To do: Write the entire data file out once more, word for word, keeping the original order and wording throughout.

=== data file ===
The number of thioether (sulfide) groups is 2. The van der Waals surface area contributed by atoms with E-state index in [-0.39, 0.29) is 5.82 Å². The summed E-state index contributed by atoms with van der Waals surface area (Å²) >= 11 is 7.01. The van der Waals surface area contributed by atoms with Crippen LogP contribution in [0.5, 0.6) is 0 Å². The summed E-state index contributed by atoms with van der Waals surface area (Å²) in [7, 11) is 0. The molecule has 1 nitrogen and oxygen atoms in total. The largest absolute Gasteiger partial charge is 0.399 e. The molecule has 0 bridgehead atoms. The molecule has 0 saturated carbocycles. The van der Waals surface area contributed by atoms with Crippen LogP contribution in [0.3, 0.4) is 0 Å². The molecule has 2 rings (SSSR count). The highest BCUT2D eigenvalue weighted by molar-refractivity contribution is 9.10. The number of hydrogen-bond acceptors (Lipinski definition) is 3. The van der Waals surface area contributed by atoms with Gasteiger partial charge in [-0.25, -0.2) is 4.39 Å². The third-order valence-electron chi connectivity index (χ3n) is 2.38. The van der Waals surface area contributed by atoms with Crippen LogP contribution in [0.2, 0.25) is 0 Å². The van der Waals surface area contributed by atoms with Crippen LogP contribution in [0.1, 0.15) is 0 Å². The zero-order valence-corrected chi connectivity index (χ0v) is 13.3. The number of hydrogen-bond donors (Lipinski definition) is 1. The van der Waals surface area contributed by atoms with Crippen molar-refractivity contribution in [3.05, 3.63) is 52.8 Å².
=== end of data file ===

The number of thioether (sulfide) groups is 2. The van der Waals surface area contributed by atoms with E-state index in [-0.39, 0.29) is 5.82 Å². The summed E-state index contributed by atoms with van der Waals surface area (Å²) >= 11 is 7.01. The van der Waals surface area contributed by atoms with Crippen LogP contribution in [0.5, 0.6) is 0 Å². The summed E-state index contributed by atoms with van der Waals surface area (Å²) in [7, 11) is 0. The molecule has 1 nitrogen and oxygen atoms in total. The largest absolute Gasteiger partial charge is 0.399 e. The molecule has 0 bridgehead atoms. The molecule has 0 saturated carbocycles. The van der Waals surface area contributed by atoms with Crippen LogP contribution in [0.3, 0.4) is 0 Å². The molecule has 2 rings (SSSR count). The highest BCUT2D eigenvalue weighted by molar-refractivity contribution is 9.10. The number of hydrogen-bond acceptors (Lipinski definition) is 3. The van der Waals surface area contributed by atoms with Gasteiger partial charge in [-0.25, -0.2) is 4.39 Å². The third-order valence-electron chi connectivity index (χ3n) is 2.38. The van der Waals surface area contributed by atoms with Crippen LogP contribution in [0.2, 0.25) is 0 Å². The van der Waals surface area contributed by atoms with Crippen LogP contribution in [0.1, 0.15) is 0 Å². The zero-order valence-corrected chi connectivity index (χ0v) is 13.3. The number of hydrogen-bond donors (Lipinski definition) is 1. The van der Waals surface area contributed by atoms with Crippen molar-refractivity contribution in [3.05, 3.63) is 52.8 Å².